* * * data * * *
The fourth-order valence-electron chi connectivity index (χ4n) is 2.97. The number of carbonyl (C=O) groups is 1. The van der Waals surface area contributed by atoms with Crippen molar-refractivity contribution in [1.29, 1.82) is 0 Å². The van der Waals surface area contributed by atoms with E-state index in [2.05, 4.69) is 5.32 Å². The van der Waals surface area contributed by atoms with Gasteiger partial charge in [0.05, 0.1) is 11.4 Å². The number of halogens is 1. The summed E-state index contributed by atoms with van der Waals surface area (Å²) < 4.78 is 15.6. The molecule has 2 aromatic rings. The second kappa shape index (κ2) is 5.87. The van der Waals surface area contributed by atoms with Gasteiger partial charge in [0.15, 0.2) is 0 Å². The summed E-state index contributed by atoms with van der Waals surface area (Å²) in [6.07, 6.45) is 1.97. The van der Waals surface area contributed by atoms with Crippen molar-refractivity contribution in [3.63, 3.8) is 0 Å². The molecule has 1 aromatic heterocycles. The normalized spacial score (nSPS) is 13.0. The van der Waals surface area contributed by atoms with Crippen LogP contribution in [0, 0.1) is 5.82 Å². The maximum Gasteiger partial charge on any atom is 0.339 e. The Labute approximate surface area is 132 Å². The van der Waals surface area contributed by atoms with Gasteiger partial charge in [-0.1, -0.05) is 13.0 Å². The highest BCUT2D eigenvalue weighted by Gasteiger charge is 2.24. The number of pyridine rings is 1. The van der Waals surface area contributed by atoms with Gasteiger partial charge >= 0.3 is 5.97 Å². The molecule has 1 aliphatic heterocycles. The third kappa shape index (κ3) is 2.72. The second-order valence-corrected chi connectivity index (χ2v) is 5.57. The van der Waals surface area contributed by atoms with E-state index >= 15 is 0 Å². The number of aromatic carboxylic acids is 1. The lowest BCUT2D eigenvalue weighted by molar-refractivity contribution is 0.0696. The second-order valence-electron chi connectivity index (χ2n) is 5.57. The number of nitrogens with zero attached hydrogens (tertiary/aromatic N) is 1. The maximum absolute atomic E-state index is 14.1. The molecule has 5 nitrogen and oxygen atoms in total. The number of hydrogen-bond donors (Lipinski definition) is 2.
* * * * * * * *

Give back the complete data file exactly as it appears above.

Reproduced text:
The fourth-order valence-electron chi connectivity index (χ4n) is 2.97. The number of carbonyl (C=O) groups is 1. The van der Waals surface area contributed by atoms with Crippen molar-refractivity contribution in [1.29, 1.82) is 0 Å². The van der Waals surface area contributed by atoms with E-state index in [2.05, 4.69) is 5.32 Å². The van der Waals surface area contributed by atoms with Gasteiger partial charge in [0.05, 0.1) is 11.4 Å². The number of halogens is 1. The summed E-state index contributed by atoms with van der Waals surface area (Å²) < 4.78 is 15.6. The molecule has 2 aromatic rings. The second kappa shape index (κ2) is 5.87. The van der Waals surface area contributed by atoms with Gasteiger partial charge in [0.15, 0.2) is 0 Å². The summed E-state index contributed by atoms with van der Waals surface area (Å²) in [6.07, 6.45) is 1.97. The van der Waals surface area contributed by atoms with Crippen molar-refractivity contribution in [3.63, 3.8) is 0 Å². The molecule has 1 aromatic heterocycles. The normalized spacial score (nSPS) is 13.0. The van der Waals surface area contributed by atoms with Crippen LogP contribution in [0, 0.1) is 5.82 Å². The maximum Gasteiger partial charge on any atom is 0.339 e. The Labute approximate surface area is 132 Å². The van der Waals surface area contributed by atoms with Gasteiger partial charge in [-0.1, -0.05) is 13.0 Å². The highest BCUT2D eigenvalue weighted by Gasteiger charge is 2.24. The number of pyridine rings is 1. The van der Waals surface area contributed by atoms with Gasteiger partial charge >= 0.3 is 5.97 Å². The molecule has 1 aliphatic heterocycles. The third kappa shape index (κ3) is 2.72. The second-order valence-corrected chi connectivity index (χ2v) is 5.57. The van der Waals surface area contributed by atoms with E-state index >= 15 is 0 Å². The number of aromatic carboxylic acids is 1. The lowest BCUT2D eigenvalue weighted by molar-refractivity contribution is 0.0696. The second-order valence-electron chi connectivity index (χ2n) is 5.57. The number of nitrogens with zero attached hydrogens (tertiary/aromatic N) is 1. The maximum absolute atomic E-state index is 14.1. The molecule has 5 nitrogen and oxygen atoms in total. The number of hydrogen-bond donors (Lipinski definition) is 2.